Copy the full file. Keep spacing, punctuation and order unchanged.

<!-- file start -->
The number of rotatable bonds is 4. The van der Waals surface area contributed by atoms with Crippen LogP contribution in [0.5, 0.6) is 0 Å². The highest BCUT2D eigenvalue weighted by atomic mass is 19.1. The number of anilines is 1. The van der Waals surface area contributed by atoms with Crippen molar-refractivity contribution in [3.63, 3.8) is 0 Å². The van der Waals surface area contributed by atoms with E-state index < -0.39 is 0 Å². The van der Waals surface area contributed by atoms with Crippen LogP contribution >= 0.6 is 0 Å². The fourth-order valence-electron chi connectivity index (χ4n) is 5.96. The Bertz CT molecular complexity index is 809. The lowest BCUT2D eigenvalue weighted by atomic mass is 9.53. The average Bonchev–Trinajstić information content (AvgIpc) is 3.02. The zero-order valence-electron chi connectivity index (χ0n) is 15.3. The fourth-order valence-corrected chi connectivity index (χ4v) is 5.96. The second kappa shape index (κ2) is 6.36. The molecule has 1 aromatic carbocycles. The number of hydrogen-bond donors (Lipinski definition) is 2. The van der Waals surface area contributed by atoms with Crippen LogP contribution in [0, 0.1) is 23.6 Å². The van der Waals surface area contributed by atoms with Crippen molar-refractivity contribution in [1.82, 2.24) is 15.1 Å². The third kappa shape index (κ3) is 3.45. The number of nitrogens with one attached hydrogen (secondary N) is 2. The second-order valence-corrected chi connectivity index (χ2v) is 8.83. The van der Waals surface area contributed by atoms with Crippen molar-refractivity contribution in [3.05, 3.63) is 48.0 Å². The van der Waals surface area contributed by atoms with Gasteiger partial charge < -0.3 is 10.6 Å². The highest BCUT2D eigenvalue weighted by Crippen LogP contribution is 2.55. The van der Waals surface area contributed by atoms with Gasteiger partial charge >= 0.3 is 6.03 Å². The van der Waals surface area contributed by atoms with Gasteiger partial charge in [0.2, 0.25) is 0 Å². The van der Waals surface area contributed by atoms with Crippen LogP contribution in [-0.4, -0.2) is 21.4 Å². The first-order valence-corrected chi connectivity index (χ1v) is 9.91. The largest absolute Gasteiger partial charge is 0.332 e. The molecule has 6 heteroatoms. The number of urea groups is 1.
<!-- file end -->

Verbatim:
The number of rotatable bonds is 4. The van der Waals surface area contributed by atoms with Crippen LogP contribution in [0.5, 0.6) is 0 Å². The highest BCUT2D eigenvalue weighted by atomic mass is 19.1. The number of anilines is 1. The van der Waals surface area contributed by atoms with Crippen molar-refractivity contribution in [3.63, 3.8) is 0 Å². The van der Waals surface area contributed by atoms with E-state index < -0.39 is 0 Å². The van der Waals surface area contributed by atoms with Crippen LogP contribution >= 0.6 is 0 Å². The fourth-order valence-electron chi connectivity index (χ4n) is 5.96. The Bertz CT molecular complexity index is 809. The lowest BCUT2D eigenvalue weighted by atomic mass is 9.53. The average Bonchev–Trinajstić information content (AvgIpc) is 3.02. The zero-order valence-electron chi connectivity index (χ0n) is 15.3. The fourth-order valence-corrected chi connectivity index (χ4v) is 5.96. The second kappa shape index (κ2) is 6.36. The molecule has 1 aromatic carbocycles. The number of hydrogen-bond donors (Lipinski definition) is 2. The van der Waals surface area contributed by atoms with Crippen LogP contribution in [0, 0.1) is 23.6 Å². The van der Waals surface area contributed by atoms with Crippen molar-refractivity contribution in [1.82, 2.24) is 15.1 Å². The third kappa shape index (κ3) is 3.45. The number of nitrogens with one attached hydrogen (secondary N) is 2. The second-order valence-corrected chi connectivity index (χ2v) is 8.83. The van der Waals surface area contributed by atoms with Crippen molar-refractivity contribution in [3.05, 3.63) is 48.0 Å². The van der Waals surface area contributed by atoms with Gasteiger partial charge < -0.3 is 10.6 Å². The highest BCUT2D eigenvalue weighted by Crippen LogP contribution is 2.55. The van der Waals surface area contributed by atoms with Gasteiger partial charge >= 0.3 is 6.03 Å². The van der Waals surface area contributed by atoms with Gasteiger partial charge in [0.2, 0.25) is 0 Å². The van der Waals surface area contributed by atoms with Crippen LogP contribution in [-0.4, -0.2) is 21.4 Å². The first-order valence-corrected chi connectivity index (χ1v) is 9.91. The largest absolute Gasteiger partial charge is 0.332 e. The molecule has 6 heteroatoms. The number of urea groups is 1.